Name: Skyler Paris Age: 17
• Do you remember your first flare/reaction?
Yes, I was two years old at the Beach in Florida
• What did it feel like to you?
It was hard for me to remember, I remember the pain & bath I had made it worse
*The liver failure/transplant caused a rare porphyria side effect of nephropathy that left me paralyzed and on mechanical ventilation. It has taken nearly a year to get to where I am now. Doctors were only able to find a few documented cases of this occurring in porphyria patients.
• What things help you feel better? (Cool water, ice, shade, bath, clothes)
• How long does it take before you start to feel better?
2-5 Days before I start to get relief. It really varies for me.
• What kind of clothing/trends do you wear when you go outside or in bad lighting?
Lots of long sleeved shirts, face shields, ball cap, sunglasses, and gloves
• What is your most favorite sport to play or watch? Do you play it inside or outside? During the day or at night?
Started with indoor activities when younger (bowling, jiu-jitsu) but hard to keep up with just because of travel. Easy to get burned out on certain activities when they are so limited. Will start going to Nashville Predator hockey games when I’m recovered. SEC football is my favorite (GO VOLS)
• What ways are you able to adapt to do certain activities outside?
Trying to go outside around sunset when the sun is low, while keeping covered up.
• What fun things are you able to do inside your home while the sun is out?
Video Games, Cooking, having friends over
• What has been the best vacation ever?
Camping with my best friend
• Have you met any other kids with EPP before?
I did have someone come see me in the hospital, but I had just had my liver transplant and was not responsive. I was on a ventilator and very sick. I don’t remember, but it was very nice for my mom to meet someone.
• Do you go to School/Homeschool?
Before complications with my liver and needing a transplant, I went to regular school.
• Do you have to go by car, bus or walk? I drove myself
• What things do you have to do to protect your skin?
Cover with long sleeves, gloves, hat, face shield, and sunglasses. Prior to last April the indoor lights didn't bother me. I now have to be covered under fluorescent lights but have not been back to school or left the hospital since then. They have changed lights in my room to LED.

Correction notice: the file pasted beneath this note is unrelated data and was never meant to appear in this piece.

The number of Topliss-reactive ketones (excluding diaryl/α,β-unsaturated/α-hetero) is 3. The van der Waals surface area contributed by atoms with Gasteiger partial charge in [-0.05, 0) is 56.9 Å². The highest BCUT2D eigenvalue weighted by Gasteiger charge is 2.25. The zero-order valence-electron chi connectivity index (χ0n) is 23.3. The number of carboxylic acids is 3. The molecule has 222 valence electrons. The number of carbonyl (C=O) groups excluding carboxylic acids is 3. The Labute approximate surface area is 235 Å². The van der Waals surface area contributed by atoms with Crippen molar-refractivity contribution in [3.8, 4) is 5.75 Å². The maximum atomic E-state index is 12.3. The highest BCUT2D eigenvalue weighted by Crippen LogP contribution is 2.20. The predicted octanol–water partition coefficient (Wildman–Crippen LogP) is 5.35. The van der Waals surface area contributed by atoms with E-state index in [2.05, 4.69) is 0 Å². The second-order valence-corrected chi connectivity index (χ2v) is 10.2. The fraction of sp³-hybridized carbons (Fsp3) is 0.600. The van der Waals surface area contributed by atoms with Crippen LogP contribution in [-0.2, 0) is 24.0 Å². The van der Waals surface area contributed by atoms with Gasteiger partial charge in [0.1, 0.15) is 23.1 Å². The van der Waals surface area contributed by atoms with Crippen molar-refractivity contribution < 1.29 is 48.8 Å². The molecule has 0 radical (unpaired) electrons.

• Is it hard for you to tell your friends, teachers or family what EPP is?
As I’m older it is easier to explain. When I was young it was difficult to get the schools to believe me even with doctor notes. My mom had to be very firm and direct with school administration when they didn't believe me. She brought them pictures of what I looked like during a reaction.
• What do you tell them?
Basically, that the sun, even when its overcast, sets off a photo toxic reaction in my blood. I let them know that it starts to hurt before you see any symptoms.
Never really felt left out. Didn't let it bother me.
• What do you want to be/do when you grow up?
• What advice can you share to help other kids that have EPP?
Speak up and reach out to others. The technology we have today makes this possible.
He goes into a dark room and try’s to distract himself. We give Medications sometimes for flares, but it may act as a placebo more than anything. Additional Medications taken daily has helped the flairs not be as bad.
• Would you benefit from a new treatment?
Had this been available previously it would have been life changing! Even at this time when a bone marrow transplant will cure him, it would have been easier for the hospital to care for him without having to worry about lights. Even trips to the ICU were delayed while the lights were changed out.
Skyler, Thank you for your words of wisdom! Keep living each day to the fullest. Know your surrounded by a loving family and friends and now that you’re in another medical facility I hope that each day you gain the strength and determination to follow your dreams.